At this time of the year, families pause their busy lives and gather together to reflect on their many blessings. It’s also a time when thoughts of charitable giving are front of mind, and many make year-end donations. The holiday season offers an opportunity to not only reflect on how you’ve given in the past but to create a plan to drive your gifts going forward. As you gather with family or sit around the Thanksgiving table this year, take the opportunity to engage your heirs and discuss values and philanthropic interests. So when Giving Tuesday arrives on December 3, everyone can be involved in giving back.
Getting started with family engagement
Families often ask us how they can pass on values and the importance of giving back. Your children or grandchildren may already be involved with your philanthropy. If not, you may be wondering when and how to prepare them to participate. Some families include children in volunteer activities, starting at an early age. Others use private foundations, donor-advised funds, or annual charitable giving as ways to get heirs involved in philanthropy and to manage wealth now.
Wondering where to start? The grid below provides goals and ways to engage heirs of any age. It takes into account individual values and causes of interest. Whether your nine-year-old is beginning to volunteer or your thirty-year-old is taking on more financial responsibility for the family foundation, heirs of all ages can be an integral part of the family philanthropy. By tailoring participation to each heir’s values and causes, they’ll be inspired to engage and participate fully, to witness how their small or big acts can make a difference.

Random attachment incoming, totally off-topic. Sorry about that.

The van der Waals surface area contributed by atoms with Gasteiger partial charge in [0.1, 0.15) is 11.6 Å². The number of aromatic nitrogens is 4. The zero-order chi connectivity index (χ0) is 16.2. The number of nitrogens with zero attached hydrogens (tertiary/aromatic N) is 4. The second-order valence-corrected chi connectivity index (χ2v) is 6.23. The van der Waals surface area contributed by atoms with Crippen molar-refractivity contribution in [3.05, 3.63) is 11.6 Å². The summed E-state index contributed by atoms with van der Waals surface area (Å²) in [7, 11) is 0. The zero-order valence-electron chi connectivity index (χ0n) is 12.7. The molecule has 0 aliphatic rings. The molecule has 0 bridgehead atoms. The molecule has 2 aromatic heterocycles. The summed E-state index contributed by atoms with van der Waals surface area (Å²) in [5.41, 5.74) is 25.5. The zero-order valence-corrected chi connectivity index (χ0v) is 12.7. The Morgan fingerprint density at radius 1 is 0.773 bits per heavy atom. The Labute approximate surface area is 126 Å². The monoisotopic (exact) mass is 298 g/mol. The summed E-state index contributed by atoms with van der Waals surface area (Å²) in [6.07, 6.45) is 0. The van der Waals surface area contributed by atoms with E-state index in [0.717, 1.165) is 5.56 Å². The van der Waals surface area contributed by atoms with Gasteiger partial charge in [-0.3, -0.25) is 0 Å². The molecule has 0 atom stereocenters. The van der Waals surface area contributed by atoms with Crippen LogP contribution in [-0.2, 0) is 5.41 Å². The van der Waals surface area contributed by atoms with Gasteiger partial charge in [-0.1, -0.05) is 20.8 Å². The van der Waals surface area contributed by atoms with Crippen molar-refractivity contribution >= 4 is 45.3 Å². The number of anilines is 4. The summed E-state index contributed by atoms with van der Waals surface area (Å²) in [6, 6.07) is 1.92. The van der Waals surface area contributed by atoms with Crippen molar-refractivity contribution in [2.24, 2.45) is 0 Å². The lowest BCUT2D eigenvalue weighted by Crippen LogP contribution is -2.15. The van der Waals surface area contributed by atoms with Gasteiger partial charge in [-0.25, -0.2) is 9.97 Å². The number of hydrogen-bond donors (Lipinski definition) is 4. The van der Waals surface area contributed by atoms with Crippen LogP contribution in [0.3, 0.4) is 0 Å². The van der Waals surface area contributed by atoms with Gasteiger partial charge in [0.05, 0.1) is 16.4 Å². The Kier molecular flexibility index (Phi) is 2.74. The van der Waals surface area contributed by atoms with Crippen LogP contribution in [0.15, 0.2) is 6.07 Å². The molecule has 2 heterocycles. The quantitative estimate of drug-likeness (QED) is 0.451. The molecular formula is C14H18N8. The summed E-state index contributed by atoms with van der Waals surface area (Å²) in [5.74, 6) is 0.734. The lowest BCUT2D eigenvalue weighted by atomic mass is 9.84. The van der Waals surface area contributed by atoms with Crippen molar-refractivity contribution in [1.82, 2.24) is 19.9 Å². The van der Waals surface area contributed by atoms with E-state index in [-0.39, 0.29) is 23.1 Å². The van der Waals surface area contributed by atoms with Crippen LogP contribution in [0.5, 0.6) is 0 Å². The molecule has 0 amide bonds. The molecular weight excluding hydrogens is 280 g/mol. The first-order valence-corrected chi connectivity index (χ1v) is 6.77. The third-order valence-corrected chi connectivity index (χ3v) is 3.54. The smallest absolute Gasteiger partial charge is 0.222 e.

An ongoing effort
For families with established charitable goals and vehicles, communicating expectations, rules, and the mission of the plan is vitally important to ensure philanthropy lives on throughout the year. A best practice is to establish formal family philanthropy meetings, that are either wholly separate from, or at least a dedicated portion of other family meetings. These should be held at least annually at a time and location that is attainable for all members. Thanksgiving, for example, is a prime time when all are gathered together and in the spirit of giving back.
These family meetings, like any other business meeting, should have an agenda which communicates the goals of the conference—laying out the topics to be covered, and any prework that’s required. Agendas should be drafted and distributed ahead of time, if possible. Consider asking for input or suggestions from family members before the meeting to maximize buy-in. It’s also a good time for family members to pitch grants or other charitable ideas. If this meeting happens near Thanksgiving, then Giving Day gifts can also be chosen.
All giving matters
Giving Tuesday recognizes the importance of altruism, compassion, and goodwill, bringing to the forefront that all acts of charity—whether it’s a gift of your assets, time, or voice—matter. While this is one symbolic day, family philanthropy should include ways to give back throughout the year, to causes and charities that are tied closely with all family members’ values.
To learn more, read our blogs, “Are Your Heirs Prepared?” and “Are Your Heirs Engaged?” And if you are interested in establishing a customized philanthropic plan, download our guide “Philanthropy: Rooted in Your Values.”
The views expressed herein do not constitute and should not be considered to be legal or tax advice. The tax rules are complicated, and their impact on a particular individual may differ depending on the individual’s specific circumstances. Please consult with your legal or tax advisor regarding your specific situation.